The peculiar pose of many fossilized dinosaurs, with wide-open mouth, head thrown back and recurved tail, likely resulted from the agonized death throes typical of brain damage and asphyxiation, according to two American palaeontologists.
A classic example of the posture, which has puzzled palaeontologists for ages, is the 150 million-year-old Archaeopteryx, the first-known example of a feathered dinosaur and the proposed link between dinosaurs and present-day birds.
According to Kevin Padian, professor of integrative biology and curator in the Museum of Paleontology at the University of California, Berkeley, "virtually all articulated specimens of Archaeopteryx are in this posture, exhibiting a classic pose of head thrown back, jaws open, back and tail reflexed backward and limbs contracted".
Dinosaurs and their relatives, ranging from the flying pterosaurs to Tyrannosaurus rex, as well as many early mammals, have been found exhibiting this posture.
Till now, the explanation usually given by palaeontologists is that the dinosaurs died in water and the currents drifted the bones into that position, or that rigor mortis or drying muscles, tendons and ligaments contorted the limbs.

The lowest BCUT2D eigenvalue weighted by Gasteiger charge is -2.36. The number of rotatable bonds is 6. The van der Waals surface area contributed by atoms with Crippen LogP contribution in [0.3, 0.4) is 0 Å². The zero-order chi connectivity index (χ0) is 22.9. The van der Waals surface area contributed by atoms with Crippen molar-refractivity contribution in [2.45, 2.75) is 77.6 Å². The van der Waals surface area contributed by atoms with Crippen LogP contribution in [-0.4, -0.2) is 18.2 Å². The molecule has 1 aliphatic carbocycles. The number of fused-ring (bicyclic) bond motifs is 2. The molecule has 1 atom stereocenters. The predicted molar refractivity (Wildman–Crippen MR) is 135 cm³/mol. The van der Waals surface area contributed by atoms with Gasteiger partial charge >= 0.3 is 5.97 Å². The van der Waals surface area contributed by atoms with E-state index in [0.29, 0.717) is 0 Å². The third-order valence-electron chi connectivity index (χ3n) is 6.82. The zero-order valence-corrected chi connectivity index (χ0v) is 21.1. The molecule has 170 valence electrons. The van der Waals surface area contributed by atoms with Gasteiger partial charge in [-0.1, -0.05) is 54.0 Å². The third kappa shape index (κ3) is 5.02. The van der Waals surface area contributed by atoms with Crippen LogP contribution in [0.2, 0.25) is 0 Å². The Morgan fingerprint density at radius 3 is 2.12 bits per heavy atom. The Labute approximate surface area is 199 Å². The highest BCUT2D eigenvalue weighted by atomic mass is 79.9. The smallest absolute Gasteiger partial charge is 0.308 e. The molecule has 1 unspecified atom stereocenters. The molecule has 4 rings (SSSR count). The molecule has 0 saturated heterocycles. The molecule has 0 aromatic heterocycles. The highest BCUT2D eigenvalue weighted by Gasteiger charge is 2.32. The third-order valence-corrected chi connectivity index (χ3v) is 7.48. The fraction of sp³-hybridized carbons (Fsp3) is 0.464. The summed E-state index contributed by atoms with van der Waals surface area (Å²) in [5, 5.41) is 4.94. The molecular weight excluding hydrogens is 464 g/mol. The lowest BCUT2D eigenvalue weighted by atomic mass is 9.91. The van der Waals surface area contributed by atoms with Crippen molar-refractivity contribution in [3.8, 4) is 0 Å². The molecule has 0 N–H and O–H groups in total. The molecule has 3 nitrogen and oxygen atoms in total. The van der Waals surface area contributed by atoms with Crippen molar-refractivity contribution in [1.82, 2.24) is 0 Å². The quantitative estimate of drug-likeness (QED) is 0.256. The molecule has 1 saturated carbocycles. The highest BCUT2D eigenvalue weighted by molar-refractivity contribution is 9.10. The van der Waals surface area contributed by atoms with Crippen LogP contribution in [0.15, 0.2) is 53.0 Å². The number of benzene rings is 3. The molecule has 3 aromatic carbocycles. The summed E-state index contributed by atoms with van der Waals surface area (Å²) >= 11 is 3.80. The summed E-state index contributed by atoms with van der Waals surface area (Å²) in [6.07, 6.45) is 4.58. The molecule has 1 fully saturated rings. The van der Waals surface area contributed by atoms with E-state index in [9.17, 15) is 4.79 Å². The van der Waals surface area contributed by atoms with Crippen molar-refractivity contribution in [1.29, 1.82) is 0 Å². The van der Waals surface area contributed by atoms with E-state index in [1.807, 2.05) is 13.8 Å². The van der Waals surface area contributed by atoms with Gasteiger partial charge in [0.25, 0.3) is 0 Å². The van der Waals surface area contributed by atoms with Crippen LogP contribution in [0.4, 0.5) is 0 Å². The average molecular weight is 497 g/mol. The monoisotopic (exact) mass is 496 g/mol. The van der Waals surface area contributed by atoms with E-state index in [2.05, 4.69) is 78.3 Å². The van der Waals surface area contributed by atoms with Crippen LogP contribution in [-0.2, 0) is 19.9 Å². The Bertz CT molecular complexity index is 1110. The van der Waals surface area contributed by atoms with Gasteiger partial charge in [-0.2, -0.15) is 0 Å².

The two scientists, Padian and Cynthia Marshall Faux of the Museum of the Rockies, however, believe that dinosaurs died in this posture as a result of damage to the central nervous system.
The posture is well known to neurologists as opisthotonus and is due to damage to the brain's cerebellum. In humans and animals, cerebellar damage often results from suffocation, meningitis, tetanus or poisoning, and typically accompanies a long, slow death.
Some animals found in this posture may have suffocated in an ash fall during a volcanic eruption, the researchers said. "This puts a whole new light on the mode of death of these animals, and interpretation of the places they died in. This explanation gives us clues to interpreting a great many fossil horizons we didn't understand before and tells us something dinosaurs experienced while dying, not after dying," said Prof. Padian.
The findings appear in the March issue of the quarterly journal Paleobiology.